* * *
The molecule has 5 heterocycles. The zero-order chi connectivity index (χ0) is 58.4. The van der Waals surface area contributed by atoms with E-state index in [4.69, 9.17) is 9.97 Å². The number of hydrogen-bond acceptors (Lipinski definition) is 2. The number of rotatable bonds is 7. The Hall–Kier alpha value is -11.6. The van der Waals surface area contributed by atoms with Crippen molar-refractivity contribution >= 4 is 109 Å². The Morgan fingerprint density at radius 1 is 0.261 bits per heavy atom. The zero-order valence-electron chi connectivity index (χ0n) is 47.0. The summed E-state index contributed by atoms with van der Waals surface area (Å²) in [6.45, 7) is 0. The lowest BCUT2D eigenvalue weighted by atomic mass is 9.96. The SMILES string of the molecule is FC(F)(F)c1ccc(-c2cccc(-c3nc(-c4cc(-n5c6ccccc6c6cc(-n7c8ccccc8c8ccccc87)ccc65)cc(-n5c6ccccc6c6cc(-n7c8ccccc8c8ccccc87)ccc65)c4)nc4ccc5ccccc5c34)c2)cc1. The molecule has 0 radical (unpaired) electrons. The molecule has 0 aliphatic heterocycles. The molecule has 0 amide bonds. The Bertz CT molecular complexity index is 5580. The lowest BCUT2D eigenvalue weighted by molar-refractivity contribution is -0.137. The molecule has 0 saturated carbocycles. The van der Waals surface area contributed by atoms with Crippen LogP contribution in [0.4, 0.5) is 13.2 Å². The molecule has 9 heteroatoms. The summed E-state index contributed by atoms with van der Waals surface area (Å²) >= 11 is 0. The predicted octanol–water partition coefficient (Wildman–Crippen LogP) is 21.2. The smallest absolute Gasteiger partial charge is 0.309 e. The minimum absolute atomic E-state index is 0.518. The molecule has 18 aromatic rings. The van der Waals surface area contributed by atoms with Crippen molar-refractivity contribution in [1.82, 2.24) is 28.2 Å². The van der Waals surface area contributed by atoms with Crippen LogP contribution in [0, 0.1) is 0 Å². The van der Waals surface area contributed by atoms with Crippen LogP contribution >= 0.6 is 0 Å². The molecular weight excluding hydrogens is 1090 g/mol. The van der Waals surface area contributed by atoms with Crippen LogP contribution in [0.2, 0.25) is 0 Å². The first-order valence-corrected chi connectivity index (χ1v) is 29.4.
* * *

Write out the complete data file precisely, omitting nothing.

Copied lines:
The molecule has 5 heterocycles. The zero-order chi connectivity index (χ0) is 58.4. The van der Waals surface area contributed by atoms with E-state index in [4.69, 9.17) is 9.97 Å². The number of hydrogen-bond acceptors (Lipinski definition) is 2. The number of rotatable bonds is 7. The Hall–Kier alpha value is -11.6. The van der Waals surface area contributed by atoms with Crippen molar-refractivity contribution >= 4 is 109 Å². The Morgan fingerprint density at radius 1 is 0.261 bits per heavy atom. The zero-order valence-electron chi connectivity index (χ0n) is 47.0. The summed E-state index contributed by atoms with van der Waals surface area (Å²) in [6.45, 7) is 0. The lowest BCUT2D eigenvalue weighted by atomic mass is 9.96. The SMILES string of the molecule is FC(F)(F)c1ccc(-c2cccc(-c3nc(-c4cc(-n5c6ccccc6c6cc(-n7c8ccccc8c8ccccc87)ccc65)cc(-n5c6ccccc6c6cc(-n7c8ccccc8c8ccccc87)ccc65)c4)nc4ccc5ccccc5c34)c2)cc1. The molecule has 0 radical (unpaired) electrons. The molecule has 0 aliphatic heterocycles. The molecule has 0 amide bonds. The Bertz CT molecular complexity index is 5580. The lowest BCUT2D eigenvalue weighted by molar-refractivity contribution is -0.137. The molecule has 0 saturated carbocycles. The van der Waals surface area contributed by atoms with Crippen LogP contribution in [0.4, 0.5) is 13.2 Å². The molecule has 9 heteroatoms. The summed E-state index contributed by atoms with van der Waals surface area (Å²) >= 11 is 0. The predicted octanol–water partition coefficient (Wildman–Crippen LogP) is 21.2. The smallest absolute Gasteiger partial charge is 0.309 e. The minimum absolute atomic E-state index is 0.518. The molecule has 18 aromatic rings. The van der Waals surface area contributed by atoms with Crippen molar-refractivity contribution in [1.82, 2.24) is 28.2 Å². The van der Waals surface area contributed by atoms with Crippen LogP contribution in [0, 0.1) is 0 Å². The van der Waals surface area contributed by atoms with Crippen LogP contribution >= 0.6 is 0 Å². The molecular weight excluding hydrogens is 1090 g/mol. The van der Waals surface area contributed by atoms with Crippen LogP contribution in [0.2, 0.25) is 0 Å². The first-order valence-corrected chi connectivity index (χ1v) is 29.4.